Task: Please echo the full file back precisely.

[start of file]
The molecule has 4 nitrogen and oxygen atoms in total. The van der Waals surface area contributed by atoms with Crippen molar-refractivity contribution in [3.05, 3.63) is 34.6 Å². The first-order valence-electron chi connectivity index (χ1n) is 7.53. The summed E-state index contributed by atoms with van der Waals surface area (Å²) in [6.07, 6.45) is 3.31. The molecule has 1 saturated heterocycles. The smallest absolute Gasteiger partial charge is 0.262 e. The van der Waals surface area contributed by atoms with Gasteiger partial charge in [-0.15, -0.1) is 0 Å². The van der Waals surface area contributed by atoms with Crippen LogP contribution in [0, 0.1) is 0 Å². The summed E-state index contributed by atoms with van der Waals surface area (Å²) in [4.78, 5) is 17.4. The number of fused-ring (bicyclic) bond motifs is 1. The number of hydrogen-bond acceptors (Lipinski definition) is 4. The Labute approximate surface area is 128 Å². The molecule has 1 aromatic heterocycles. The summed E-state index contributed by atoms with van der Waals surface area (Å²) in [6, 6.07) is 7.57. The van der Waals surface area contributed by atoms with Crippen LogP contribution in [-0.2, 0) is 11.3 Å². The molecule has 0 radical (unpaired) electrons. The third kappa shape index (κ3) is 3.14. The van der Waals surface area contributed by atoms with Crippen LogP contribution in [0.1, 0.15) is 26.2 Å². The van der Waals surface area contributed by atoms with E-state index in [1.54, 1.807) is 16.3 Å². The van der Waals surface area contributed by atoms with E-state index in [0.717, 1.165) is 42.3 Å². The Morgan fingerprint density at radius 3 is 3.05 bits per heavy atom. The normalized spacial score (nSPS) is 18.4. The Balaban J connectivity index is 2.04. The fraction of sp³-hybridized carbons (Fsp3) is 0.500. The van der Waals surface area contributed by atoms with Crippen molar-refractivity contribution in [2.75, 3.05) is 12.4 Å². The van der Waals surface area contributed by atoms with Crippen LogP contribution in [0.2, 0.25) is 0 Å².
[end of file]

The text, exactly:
The molecule has 4 nitrogen and oxygen atoms in total. The van der Waals surface area contributed by atoms with Crippen molar-refractivity contribution in [3.05, 3.63) is 34.6 Å². The first-order valence-electron chi connectivity index (χ1n) is 7.53. The summed E-state index contributed by atoms with van der Waals surface area (Å²) in [6.07, 6.45) is 3.31. The molecule has 1 saturated heterocycles. The smallest absolute Gasteiger partial charge is 0.262 e. The van der Waals surface area contributed by atoms with Gasteiger partial charge in [-0.15, -0.1) is 0 Å². The van der Waals surface area contributed by atoms with Crippen LogP contribution in [0, 0.1) is 0 Å². The summed E-state index contributed by atoms with van der Waals surface area (Å²) in [4.78, 5) is 17.4. The number of fused-ring (bicyclic) bond motifs is 1. The number of hydrogen-bond acceptors (Lipinski definition) is 4. The Labute approximate surface area is 128 Å². The molecule has 1 aromatic heterocycles. The summed E-state index contributed by atoms with van der Waals surface area (Å²) in [6, 6.07) is 7.57. The van der Waals surface area contributed by atoms with Crippen LogP contribution in [-0.2, 0) is 11.3 Å². The molecule has 0 radical (unpaired) electrons. The third kappa shape index (κ3) is 3.14. The van der Waals surface area contributed by atoms with Crippen LogP contribution in [0.1, 0.15) is 26.2 Å². The van der Waals surface area contributed by atoms with E-state index in [1.54, 1.807) is 16.3 Å². The van der Waals surface area contributed by atoms with E-state index in [0.717, 1.165) is 42.3 Å². The Morgan fingerprint density at radius 3 is 3.05 bits per heavy atom. The normalized spacial score (nSPS) is 18.4. The Balaban J connectivity index is 2.04. The fraction of sp³-hybridized carbons (Fsp3) is 0.500. The van der Waals surface area contributed by atoms with Crippen molar-refractivity contribution in [2.75, 3.05) is 12.4 Å². The van der Waals surface area contributed by atoms with Crippen LogP contribution in [0.2, 0.25) is 0 Å².